Definition: A medieval wind instrument played in a similar fashion to a trombone.
The sackbut entered the English language around the year 1500, from the French ‘saquebute’, a trumpet played in a similar fashion to a trombone.
Indeed, it is thought that the telescoping slide mechanism used to play it gave it its name, looking perhaps similar to the 14th century French weapon the ‘saqueboute’ – a “lance with a mounted hook used for pulling down mounted men”.
Why this word?
Lets re-cap so that you don’t forget what we’ve learned thus far: the ‘sackbut’ gets its name from a tool used to pull down mounted men.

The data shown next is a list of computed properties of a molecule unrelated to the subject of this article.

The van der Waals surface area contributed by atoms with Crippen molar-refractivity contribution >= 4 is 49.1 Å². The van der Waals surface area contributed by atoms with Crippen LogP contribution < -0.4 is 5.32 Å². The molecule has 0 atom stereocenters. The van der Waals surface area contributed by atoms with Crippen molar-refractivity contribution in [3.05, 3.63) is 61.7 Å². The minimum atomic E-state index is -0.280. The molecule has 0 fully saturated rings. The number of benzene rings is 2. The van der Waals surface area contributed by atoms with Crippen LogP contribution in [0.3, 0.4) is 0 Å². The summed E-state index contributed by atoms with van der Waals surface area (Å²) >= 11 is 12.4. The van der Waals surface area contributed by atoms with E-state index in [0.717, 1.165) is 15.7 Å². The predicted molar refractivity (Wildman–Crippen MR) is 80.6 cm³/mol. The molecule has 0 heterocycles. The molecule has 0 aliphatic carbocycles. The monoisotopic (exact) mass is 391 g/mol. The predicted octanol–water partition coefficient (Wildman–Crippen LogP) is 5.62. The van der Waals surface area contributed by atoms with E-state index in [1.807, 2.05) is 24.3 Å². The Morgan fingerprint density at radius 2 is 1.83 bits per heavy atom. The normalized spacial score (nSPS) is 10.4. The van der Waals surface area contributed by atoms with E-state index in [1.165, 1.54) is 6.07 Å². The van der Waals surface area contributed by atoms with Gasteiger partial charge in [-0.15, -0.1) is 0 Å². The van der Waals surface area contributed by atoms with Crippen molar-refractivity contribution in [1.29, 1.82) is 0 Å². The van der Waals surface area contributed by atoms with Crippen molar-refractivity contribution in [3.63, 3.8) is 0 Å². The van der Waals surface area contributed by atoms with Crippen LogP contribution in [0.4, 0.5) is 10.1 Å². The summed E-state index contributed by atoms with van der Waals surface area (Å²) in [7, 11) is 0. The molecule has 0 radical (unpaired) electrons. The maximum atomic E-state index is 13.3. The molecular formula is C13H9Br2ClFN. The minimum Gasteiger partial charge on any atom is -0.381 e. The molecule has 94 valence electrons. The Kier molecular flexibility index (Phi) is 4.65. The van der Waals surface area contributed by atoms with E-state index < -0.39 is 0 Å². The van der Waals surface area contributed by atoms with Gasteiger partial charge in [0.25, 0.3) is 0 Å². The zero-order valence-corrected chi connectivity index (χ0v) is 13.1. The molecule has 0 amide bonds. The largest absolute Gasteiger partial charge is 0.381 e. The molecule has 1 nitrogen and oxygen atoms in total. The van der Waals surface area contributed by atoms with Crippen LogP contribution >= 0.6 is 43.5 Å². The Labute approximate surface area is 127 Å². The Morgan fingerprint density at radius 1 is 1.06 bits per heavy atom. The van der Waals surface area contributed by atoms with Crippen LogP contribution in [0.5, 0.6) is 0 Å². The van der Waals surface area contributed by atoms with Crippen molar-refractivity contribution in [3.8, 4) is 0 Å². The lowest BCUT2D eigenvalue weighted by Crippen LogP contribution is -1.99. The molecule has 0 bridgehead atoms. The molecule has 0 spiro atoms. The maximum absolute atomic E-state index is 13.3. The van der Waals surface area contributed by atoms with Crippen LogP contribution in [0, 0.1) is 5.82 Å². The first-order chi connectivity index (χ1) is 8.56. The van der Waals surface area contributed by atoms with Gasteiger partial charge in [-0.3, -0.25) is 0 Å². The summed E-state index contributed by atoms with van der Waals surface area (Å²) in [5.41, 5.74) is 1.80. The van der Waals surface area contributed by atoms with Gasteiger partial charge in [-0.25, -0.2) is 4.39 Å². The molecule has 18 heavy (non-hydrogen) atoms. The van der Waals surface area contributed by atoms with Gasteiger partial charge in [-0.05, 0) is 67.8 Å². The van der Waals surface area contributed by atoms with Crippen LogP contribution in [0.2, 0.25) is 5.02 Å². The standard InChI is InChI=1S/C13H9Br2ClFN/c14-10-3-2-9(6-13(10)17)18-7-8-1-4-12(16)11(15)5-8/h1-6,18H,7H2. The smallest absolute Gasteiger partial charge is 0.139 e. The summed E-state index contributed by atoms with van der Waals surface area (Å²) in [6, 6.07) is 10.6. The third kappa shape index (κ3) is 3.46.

Early spellings of the instrument include the rather fantastical ‘sagbutt’ and ‘shagbush’ – nouns no longer directly associated with classical music.
As a writer of humour, I’m going to be honest: I chose ‘sackbut’ because it’s funny.
How to use the word sackbut in a sentence?
I cannot think of a single sober instance where use of this word or any of its evolutionary spellings and forms is appropriate. Unless you’re an archaic-musicologist, steer clear of this one. There is a reason why you’ll never meet someone who is the ‘first sackbut player of the New York Philharmonic’.